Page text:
Though the United Nations has demonstrated air power in the four core capabilities of transportation, observation, communication, and firepower, it is still far from making good use of these in the field. In the current 16 UN-led peacekeeping operations, most only use aerial transport and ignore the other capabilities. Significantly, the United Nations still does not own any of the aircraft that it uses, and must rely on the political willingness of Member States to provide the aircraft or commercial industry to lease them.
The US Government has a history of providing heavy air lift for the initial deployment of peacekeepers but the UN’s transportation needs are now much greater than what the US provides, particularly to sustain operations over the long term. Additional strategic-lift partners are needed. After the end of the Afghanistan mission, perhaps the European Union will come to rival the US in aerial transport support? The United Nations also needs to develop its own robust system of air transportation. The Chief Movement Control Officers in UN missions require a greater capacity to get personnel, equipment, and aid to where they are needed most. This is particularly true when peacekeeping operations take place across vast conflict areas, as is the case in the current operations in the Central African Republic and the DR Congo, which is the size of Western Europe.
Fortunately, new technologies are becoming available both among UN member states and in the commercial sector for transport. For instance, precision air drops can be done from aircraft using GPS-enabled kites or steerable parachutes. These systems can land softly so as not to endanger people, like refugees or displaced persons, eagerly awaiting below for supplies. Already cargo UAVs are capable of transporting critical goods to conflict zones.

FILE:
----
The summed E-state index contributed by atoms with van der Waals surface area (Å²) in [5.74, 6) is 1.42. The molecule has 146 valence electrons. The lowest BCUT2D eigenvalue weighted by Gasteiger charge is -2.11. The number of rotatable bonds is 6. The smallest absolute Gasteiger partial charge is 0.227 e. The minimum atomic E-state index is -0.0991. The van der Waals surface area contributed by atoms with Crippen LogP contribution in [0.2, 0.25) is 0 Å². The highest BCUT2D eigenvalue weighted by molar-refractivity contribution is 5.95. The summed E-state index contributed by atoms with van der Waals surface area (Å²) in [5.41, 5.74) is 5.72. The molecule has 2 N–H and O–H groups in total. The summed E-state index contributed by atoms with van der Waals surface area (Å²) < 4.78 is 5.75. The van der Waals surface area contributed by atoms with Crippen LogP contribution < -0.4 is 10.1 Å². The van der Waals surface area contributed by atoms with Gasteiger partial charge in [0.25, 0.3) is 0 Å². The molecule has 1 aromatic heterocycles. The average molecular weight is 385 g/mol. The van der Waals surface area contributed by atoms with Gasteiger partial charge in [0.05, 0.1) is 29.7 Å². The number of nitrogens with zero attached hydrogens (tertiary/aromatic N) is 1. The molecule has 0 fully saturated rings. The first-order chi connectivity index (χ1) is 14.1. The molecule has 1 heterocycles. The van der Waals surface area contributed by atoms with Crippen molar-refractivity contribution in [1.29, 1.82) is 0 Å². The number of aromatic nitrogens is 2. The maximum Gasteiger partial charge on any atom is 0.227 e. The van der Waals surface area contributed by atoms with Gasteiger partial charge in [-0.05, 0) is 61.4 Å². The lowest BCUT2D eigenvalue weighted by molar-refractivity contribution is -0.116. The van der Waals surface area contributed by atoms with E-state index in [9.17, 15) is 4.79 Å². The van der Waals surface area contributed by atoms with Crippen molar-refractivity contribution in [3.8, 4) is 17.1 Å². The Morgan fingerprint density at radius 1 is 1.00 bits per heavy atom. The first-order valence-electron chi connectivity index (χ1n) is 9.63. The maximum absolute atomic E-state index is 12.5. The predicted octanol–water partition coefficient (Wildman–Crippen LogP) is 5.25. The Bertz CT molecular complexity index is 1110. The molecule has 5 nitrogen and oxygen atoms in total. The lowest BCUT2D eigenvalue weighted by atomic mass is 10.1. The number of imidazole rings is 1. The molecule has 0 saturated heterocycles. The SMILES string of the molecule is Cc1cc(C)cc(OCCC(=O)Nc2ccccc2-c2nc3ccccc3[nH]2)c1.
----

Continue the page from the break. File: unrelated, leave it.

The modern sensor revolution will allow the United Nations to get progressively much better aerial and satellite imagery that can assist its observation role. In the past, UN missions were unable to gain comprehensive situational awareness, covering the range of actors and conditions in the field. Where are the armed combatants located ? Who fired first ? Who is attacking civilians ? Who is exploiting the natural resources, legally and illegally ? Where are the refugees ? And if they are on the move, what direction are they headed in ? What are the conditions of the roads and bridges on which the peacekeepers and the “peacekept” must travel ? The answers to these pertinent questions and many more can be greatly aided by advanced aerial reconnaissance. Aircraft generally get to the observed targets faster than ground personnel ; they can cover more territory in a flyby or can loiter on station ; and they offer a different but complementary (bird’s-eye) view to land-based observers. Additionally, aircraft can remain at a safe distance above most raging conflicts to avoid risk to the observer. Fortunately, the United Nations is now more open to accepting advanced technology than ever before, with the adoption of a recent Expert Panel report on the subject.6
Since the experiment with UAVs in the DR Congo has proven successful, the UN is now trying to deploy such commercial UAVs for observation in other missions, including in Mali and the Central African Republic. As well, national contingents are now deploying with small UAVs as part of their national kit. While the system in the Congo was provided by a contractor, future systems could be larger and more advanced, especially if provided by governments, who might be referred to as “technology-contributing countries” (TechCCs) to complement troop contributing countries (TCCs). By being able to observe the movements and activities of armed groups in remote or dangerous areas, UAVs aid in conflict resolution. They can also act as a deterrent presence since combatants usually do not want to be seen to be violating agreements or the laws of war. Even the sound of unmuffled drones in the air also can serve the purpose of UN power projection. Laser pointers operating in the visible spectrum, in addition to infrared lasers, can be used to warn belligerents and criminal wrong-doers that they are being watched. If possible, the United Nations should commission its own fleet of unarmed white-painted UAVs to be used in peacekeeping and fact-finding operations across the globe.